Nebraska: A gateway for immigrants

Posted on February 17, 2012 at 4:59 pm

By Haley Dover

A reasonable cost of living and jobs in agriculture, manufacturing and meatpacking contribute to Nebraska becoming a gateway into America for the growing foreign-born population, an immigration expert said Thursday.

Caroline Brettell, an SMU anthropology professor, said many small businesses are being revived by immigrants. / Courtesy photo

Caroline Brettell, an anthropology professor at Southern Methodist University who has studied global immigration patterns, said the growing foreign-born population in Nebraska is part of a national trend of immigrants seeking new destinations.

In a lecture at the University of Nebraska-Lincoln’s Jackie Gaughan Multicultural Center, Brettell noted that 44.4 percent of Nebraska’s foreign-born residents have moved to the state since 2000.  In Lincoln alone, 7.4 percent of the population is foreign-born.  Nationally 12 percent of the population is foreign born.

Cities like Boston, Atlanta and Phoenix increasingly have become popular destinations for immigrants, she said, but traditional gateways like New York City, Chicago and Miami remain popular, too.

“Continuous gateways have always attracted more than their fair share of immigrants,” Brettell said. “Immigrants are still going to those traditional cities.”

New patterns have shown immigrants moving into the suburbs, rather than to the center of cities, she said.

Lincoln residents may notice the immigrant population from neighborhoods or small businesses that they own. Brettell finds that many small businesses are being revived in the hands of the immigrant population.

Brettell said some things to watch for in a growing foreign-born community are: political mobilization, festivals, bilingual education and opportunities for interaction between immigrants and native-born people. She has recently been considering a project that would study where cultural interactions occur.

As the United States is considered a melting pot, Brettell said everyone has a connection to immigration in some way.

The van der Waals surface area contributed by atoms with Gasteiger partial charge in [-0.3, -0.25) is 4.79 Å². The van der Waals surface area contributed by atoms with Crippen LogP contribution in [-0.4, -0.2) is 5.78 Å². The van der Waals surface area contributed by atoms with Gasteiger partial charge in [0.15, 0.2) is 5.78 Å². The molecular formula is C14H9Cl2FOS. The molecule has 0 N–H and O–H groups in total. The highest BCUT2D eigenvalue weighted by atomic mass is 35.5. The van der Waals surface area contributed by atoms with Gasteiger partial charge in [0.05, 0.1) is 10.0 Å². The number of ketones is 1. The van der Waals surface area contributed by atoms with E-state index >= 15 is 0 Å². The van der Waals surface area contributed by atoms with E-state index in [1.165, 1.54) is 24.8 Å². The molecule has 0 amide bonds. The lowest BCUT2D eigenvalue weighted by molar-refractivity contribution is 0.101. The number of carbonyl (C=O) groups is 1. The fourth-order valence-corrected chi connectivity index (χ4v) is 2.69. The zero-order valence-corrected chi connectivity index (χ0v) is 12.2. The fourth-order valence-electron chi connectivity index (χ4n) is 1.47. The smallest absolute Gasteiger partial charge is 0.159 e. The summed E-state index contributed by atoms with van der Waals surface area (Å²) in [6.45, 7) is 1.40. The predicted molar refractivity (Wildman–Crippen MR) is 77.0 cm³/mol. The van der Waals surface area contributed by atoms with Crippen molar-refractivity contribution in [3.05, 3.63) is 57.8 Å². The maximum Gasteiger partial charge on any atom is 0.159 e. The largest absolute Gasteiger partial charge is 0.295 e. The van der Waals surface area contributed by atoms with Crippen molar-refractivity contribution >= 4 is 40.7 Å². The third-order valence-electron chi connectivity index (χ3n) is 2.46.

“We all have a story of immigration,” she said,  “whether it is recent or in our distant past.”



Related Stories


Pastor travels to find answer and church

Rafique thumb

By Kollin Miller A small room is lined with about a hundred chairs. Split into two sections with rows of six, seven, eight or nine. A small wooden table serves as an altar, and a large wooden cross with a stained-glass center stands behind it. People start to trickle in, and soon, nearly every chair […]

November 14, 2015 at 11:21 am


Long-time friends find way to do more

Rodrigues thumb

By Bailey Neel For refugees who come to this country with nothing, it takes just a few people to make all the difference. People willing to give money, time and energy to complete strangers. Lutheran Family Services, Catholic Services and other organizations count on these people to help refugees transition to a new country and […]

November 13, 2015 at 2:12 pm


My family has a long history in the U.S.

Tatum thumb

By Sophia Tatum A miniature, scale-model of the pilgrim ship the Mayflower sits on a bookshelf in my family’s home library. It might look like its primary function is for home décor, as it does somewhat match the dark woods of the bookshelves and warm colors presented in the paintings on the walls. This model […]

October 13, 2015 at 1:26 pm

Our Stories

Everyone’s talking about Aguek Arop

Aguek thumb

By Megan McGill Fourth Quarter On a corner of 38th Street in South Omaha resides an old white house. It hides behind an old oak tree, whose branches cover the front porch. The house is lined with a silver fence that encloses the small front lawn. A single detached garage sits on the side. In […]

November 13, 2015 at 11:34 am

Admin Login | 402-472-3034 | Contact Us | About Us | Site by Ebbeka Design